I also felt like Conway put a lot of emphasis on people having all of the exact tools she recommends. As someone who doesn't have access to a lot of the things her rituals employ, it bugs me a bit. Certainly any of the rituals could be adapted easily enough, but it still rubs me the wrong way to be told that I must have a specially engraved pentacle and a sword and a bunch of other stuff to work with dragons, when that is not the case.

Long story short, Conway's work seems to consistently come with at least a few caveats, but if you're looking for information on working with dragons, especially in a ritual setting, then Dancing With Dragons could be a good resource.


January 26th, 2016

I've had an almost-unnerving amount of free time after my last few days of class in which to sit and read, so I've been working my way through my new books. The first one I picked up was Moon Magick, which I've seen recommended on a few different Pagan and/or witchcraft channels I watch on YouTube. I'll be honest right off the bat: I did not love this book. My review of it, therefore, may be a bit rant-y. You have been warned.

Title: Moon Magick: Myth & Magic, Crafts & Recipes, Rituals & Spells

Author: D. J. Conway

© 1995

I was first intrigued by this text because it sounded like it should be extremely comprehensive, and the formatting reinforced that impression. Also, the artwork throughout the book is quite beautiful. 

The first chapter examines accounts of the moon's effects on human behavior, while the second examines beliefs relating to the lunar year. From there, the book breaks down every lunar month into its own chapter, and lists a ton of information corresponding to each one.

These chapters begin with a quick breakdown of which lunar goddesses around the world have festivals in that particular month. It follows this with a bit more elaboration on the purposes of these festivals and the deities they are associated with. Each month also has a list of magickal correspondences, including stones, herbs, colors, animals, and etc. Conway provides surviving bits of folklore attributed to that moon, and then several simple recipes to try. Each chapter also has ideas for small crafts, incense or potpourri blends, and summaries of the myths of the relevant goddesses. She even provides sample rituals honoring those deities.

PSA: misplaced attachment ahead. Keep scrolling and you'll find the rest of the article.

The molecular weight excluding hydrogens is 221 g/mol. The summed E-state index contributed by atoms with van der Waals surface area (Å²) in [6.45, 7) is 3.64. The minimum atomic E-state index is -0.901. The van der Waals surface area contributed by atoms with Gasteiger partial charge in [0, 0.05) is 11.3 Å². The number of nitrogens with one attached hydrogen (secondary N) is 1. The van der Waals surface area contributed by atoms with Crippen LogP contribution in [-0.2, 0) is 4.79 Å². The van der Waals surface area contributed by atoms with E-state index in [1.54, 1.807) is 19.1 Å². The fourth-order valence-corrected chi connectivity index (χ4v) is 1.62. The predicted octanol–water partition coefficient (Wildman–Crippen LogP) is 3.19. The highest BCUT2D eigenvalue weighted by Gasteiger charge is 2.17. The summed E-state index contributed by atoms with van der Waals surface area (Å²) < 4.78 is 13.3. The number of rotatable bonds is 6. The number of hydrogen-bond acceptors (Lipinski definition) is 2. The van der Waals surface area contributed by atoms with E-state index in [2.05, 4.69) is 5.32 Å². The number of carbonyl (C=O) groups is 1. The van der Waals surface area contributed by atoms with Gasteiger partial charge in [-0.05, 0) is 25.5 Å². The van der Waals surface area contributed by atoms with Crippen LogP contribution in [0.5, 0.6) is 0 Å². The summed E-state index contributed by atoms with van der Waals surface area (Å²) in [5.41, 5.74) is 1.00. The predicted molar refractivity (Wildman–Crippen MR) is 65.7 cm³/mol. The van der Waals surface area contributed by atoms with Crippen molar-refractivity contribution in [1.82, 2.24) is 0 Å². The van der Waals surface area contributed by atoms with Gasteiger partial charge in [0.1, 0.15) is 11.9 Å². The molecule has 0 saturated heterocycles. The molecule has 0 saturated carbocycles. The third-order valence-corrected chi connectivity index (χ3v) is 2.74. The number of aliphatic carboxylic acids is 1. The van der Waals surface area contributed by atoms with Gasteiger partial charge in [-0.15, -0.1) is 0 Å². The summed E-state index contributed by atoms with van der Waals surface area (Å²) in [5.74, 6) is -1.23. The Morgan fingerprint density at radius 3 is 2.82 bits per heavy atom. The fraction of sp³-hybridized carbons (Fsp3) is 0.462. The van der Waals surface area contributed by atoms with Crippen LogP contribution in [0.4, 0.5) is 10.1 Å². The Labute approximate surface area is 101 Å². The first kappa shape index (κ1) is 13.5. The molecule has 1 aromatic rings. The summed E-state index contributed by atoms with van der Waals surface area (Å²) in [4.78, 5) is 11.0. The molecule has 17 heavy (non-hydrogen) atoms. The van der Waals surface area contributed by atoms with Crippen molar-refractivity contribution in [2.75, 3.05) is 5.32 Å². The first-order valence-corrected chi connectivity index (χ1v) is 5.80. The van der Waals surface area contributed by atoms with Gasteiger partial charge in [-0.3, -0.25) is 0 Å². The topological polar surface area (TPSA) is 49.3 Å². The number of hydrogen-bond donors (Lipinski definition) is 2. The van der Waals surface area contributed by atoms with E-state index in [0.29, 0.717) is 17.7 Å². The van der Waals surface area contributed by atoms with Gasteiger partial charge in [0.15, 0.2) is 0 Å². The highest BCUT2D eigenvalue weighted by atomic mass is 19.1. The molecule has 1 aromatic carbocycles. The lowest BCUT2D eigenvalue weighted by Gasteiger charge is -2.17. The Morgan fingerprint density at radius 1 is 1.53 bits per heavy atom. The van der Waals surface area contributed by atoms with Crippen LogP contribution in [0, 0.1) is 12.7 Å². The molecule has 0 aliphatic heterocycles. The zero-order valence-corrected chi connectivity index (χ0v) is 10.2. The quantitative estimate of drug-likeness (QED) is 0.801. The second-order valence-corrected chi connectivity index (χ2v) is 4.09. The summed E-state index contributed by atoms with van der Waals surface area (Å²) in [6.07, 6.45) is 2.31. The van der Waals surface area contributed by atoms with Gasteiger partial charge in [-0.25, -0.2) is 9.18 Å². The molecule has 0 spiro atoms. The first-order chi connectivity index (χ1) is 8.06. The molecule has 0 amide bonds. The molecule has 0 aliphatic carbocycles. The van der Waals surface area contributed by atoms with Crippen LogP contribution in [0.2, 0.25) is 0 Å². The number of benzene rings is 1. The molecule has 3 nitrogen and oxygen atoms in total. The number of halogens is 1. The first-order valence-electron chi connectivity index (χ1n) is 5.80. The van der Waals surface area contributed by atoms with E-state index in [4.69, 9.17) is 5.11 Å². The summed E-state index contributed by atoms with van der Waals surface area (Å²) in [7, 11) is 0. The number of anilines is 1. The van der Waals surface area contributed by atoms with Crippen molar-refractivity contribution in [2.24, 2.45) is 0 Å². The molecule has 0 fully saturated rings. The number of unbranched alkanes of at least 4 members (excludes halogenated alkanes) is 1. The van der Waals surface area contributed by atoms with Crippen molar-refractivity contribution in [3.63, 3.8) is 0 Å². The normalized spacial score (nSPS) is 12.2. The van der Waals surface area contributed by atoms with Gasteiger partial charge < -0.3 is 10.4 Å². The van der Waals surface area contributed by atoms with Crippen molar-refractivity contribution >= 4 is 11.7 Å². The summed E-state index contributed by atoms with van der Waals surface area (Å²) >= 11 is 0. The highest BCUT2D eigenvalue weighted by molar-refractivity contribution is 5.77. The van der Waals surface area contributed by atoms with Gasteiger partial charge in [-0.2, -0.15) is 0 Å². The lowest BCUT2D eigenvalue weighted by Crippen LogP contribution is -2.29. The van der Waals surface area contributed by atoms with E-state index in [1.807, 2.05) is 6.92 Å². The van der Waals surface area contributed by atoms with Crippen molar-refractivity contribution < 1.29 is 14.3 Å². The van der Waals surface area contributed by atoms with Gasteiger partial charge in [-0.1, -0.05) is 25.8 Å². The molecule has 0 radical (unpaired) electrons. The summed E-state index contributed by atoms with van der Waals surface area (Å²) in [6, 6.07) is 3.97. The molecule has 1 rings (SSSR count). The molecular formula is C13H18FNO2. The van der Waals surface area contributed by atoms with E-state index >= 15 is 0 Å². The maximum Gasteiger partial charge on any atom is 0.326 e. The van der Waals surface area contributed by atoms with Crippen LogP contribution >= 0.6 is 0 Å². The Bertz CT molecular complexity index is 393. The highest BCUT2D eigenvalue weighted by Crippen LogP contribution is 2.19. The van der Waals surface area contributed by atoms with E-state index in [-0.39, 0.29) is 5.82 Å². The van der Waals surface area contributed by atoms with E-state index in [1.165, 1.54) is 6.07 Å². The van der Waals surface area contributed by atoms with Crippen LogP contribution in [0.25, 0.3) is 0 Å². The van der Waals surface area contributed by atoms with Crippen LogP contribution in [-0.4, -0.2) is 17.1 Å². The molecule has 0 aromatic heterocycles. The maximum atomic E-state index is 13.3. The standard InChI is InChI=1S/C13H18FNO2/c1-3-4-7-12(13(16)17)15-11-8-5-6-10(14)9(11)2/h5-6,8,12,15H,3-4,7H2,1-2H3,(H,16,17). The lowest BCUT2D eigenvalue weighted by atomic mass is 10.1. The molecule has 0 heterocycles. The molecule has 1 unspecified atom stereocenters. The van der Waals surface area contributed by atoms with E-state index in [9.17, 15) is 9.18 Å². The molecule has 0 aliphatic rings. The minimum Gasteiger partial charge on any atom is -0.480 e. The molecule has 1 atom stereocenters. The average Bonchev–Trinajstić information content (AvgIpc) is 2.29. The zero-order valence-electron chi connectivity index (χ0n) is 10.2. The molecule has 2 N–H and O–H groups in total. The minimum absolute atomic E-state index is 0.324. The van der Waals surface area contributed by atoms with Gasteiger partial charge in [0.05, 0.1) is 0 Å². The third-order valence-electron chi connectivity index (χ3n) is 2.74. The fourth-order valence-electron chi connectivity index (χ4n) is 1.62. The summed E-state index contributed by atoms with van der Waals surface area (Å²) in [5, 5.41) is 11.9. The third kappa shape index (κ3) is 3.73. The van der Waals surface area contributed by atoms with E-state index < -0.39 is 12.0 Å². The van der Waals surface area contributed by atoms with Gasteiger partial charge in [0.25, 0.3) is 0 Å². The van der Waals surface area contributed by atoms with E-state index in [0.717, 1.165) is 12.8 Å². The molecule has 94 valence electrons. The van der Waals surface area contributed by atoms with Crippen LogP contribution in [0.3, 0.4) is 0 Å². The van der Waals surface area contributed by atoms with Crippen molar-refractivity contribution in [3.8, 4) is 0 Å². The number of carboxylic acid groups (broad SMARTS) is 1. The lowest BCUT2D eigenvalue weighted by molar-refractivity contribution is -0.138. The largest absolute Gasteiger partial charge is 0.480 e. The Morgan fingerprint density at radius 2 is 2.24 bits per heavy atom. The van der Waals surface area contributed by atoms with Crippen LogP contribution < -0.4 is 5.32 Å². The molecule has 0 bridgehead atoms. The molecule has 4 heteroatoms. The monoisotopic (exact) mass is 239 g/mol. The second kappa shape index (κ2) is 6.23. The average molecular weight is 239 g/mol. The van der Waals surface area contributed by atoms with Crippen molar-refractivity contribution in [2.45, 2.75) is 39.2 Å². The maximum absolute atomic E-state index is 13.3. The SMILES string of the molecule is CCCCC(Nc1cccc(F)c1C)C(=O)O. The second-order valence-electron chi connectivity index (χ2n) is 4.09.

It may sound pretty decent, and I cannot deny that there are parts of this book which were quite good, and which I will use. However - I have a few pretty significant complaints to lodge against this text which prospective readers may want to be aware of. Possibly these are related to the age of the book (it turned 20 last year), but as modern Pagans continue to read books like this, the associated issues continue to persist in our community.

First: this text does a great job further solidifying the gender roles which are often assigned to women in ritual, specifically the idea that women can only relate to moon goddesses (one of the other books I'm reading at the moment is doing a marvelous job at arguing against this premise), that feminine always equates to passive, receptive, and/or negative energy, and that masculine and feminine energies are the only kind which exist. As a woman with several friends and acquaintances who do not subscribe to the gender binary, this strict adherence to the male/female division strikes me as cissexist, especially when one considers that there are many deities who are agender, genderfluid, or otherwise neither specifically male nor female. On a side note, some of her cologne or herb blends are specifically listed as being "for men", because apparently Conway's notion of gender is outdated enough that she thinks men cannot enjoy lighter scents, and that women won't like something spicier or more savory.